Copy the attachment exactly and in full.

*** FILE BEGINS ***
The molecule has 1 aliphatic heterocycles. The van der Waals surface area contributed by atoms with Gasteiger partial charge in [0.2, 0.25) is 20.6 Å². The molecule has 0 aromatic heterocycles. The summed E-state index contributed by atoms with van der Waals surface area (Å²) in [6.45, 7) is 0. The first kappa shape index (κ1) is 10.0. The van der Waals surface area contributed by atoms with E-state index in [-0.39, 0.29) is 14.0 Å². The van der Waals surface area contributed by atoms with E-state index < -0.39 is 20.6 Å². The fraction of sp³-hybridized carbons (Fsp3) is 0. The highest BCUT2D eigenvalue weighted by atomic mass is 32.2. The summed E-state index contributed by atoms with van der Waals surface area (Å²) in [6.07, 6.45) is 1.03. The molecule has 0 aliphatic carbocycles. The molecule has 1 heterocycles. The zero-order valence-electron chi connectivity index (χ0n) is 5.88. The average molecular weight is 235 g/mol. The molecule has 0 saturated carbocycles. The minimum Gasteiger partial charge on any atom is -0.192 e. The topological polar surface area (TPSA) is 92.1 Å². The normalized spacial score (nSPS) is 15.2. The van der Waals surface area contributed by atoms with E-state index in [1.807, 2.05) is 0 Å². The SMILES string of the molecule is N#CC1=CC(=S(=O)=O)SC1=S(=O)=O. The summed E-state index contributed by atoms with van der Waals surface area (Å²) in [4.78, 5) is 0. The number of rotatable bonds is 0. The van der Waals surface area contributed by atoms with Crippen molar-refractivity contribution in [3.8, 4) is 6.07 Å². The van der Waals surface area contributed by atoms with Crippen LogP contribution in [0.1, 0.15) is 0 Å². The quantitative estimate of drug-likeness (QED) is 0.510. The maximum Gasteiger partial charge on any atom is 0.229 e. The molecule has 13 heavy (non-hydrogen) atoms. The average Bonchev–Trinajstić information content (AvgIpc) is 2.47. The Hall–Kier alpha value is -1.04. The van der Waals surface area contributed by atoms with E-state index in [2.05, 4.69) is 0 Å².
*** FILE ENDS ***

The molecule has 1 aliphatic heterocycles. The van der Waals surface area contributed by atoms with Gasteiger partial charge in [0.2, 0.25) is 20.6 Å². The molecule has 0 aromatic heterocycles. The summed E-state index contributed by atoms with van der Waals surface area (Å²) in [6.45, 7) is 0. The first kappa shape index (κ1) is 10.0. The van der Waals surface area contributed by atoms with E-state index in [-0.39, 0.29) is 14.0 Å². The van der Waals surface area contributed by atoms with E-state index < -0.39 is 20.6 Å². The fraction of sp³-hybridized carbons (Fsp3) is 0. The highest BCUT2D eigenvalue weighted by atomic mass is 32.2. The summed E-state index contributed by atoms with van der Waals surface area (Å²) in [6.07, 6.45) is 1.03. The molecule has 0 aliphatic carbocycles. The molecule has 1 heterocycles. The zero-order valence-electron chi connectivity index (χ0n) is 5.88. The average molecular weight is 235 g/mol. The molecule has 0 saturated carbocycles. The minimum Gasteiger partial charge on any atom is -0.192 e. The topological polar surface area (TPSA) is 92.1 Å². The normalized spacial score (nSPS) is 15.2. The van der Waals surface area contributed by atoms with E-state index in [1.807, 2.05) is 0 Å². The SMILES string of the molecule is N#CC1=CC(=S(=O)=O)SC1=S(=O)=O. The summed E-state index contributed by atoms with van der Waals surface area (Å²) in [4.78, 5) is 0. The number of rotatable bonds is 0. The van der Waals surface area contributed by atoms with Crippen molar-refractivity contribution in [3.8, 4) is 6.07 Å². The van der Waals surface area contributed by atoms with Crippen LogP contribution in [0.1, 0.15) is 0 Å². The quantitative estimate of drug-likeness (QED) is 0.510. The maximum Gasteiger partial charge on any atom is 0.229 e. The molecule has 13 heavy (non-hydrogen) atoms. The average Bonchev–Trinajstić information content (AvgIpc) is 2.47. The Hall–Kier alpha value is -1.04. The van der Waals surface area contributed by atoms with E-state index in [2.05, 4.69) is 0 Å².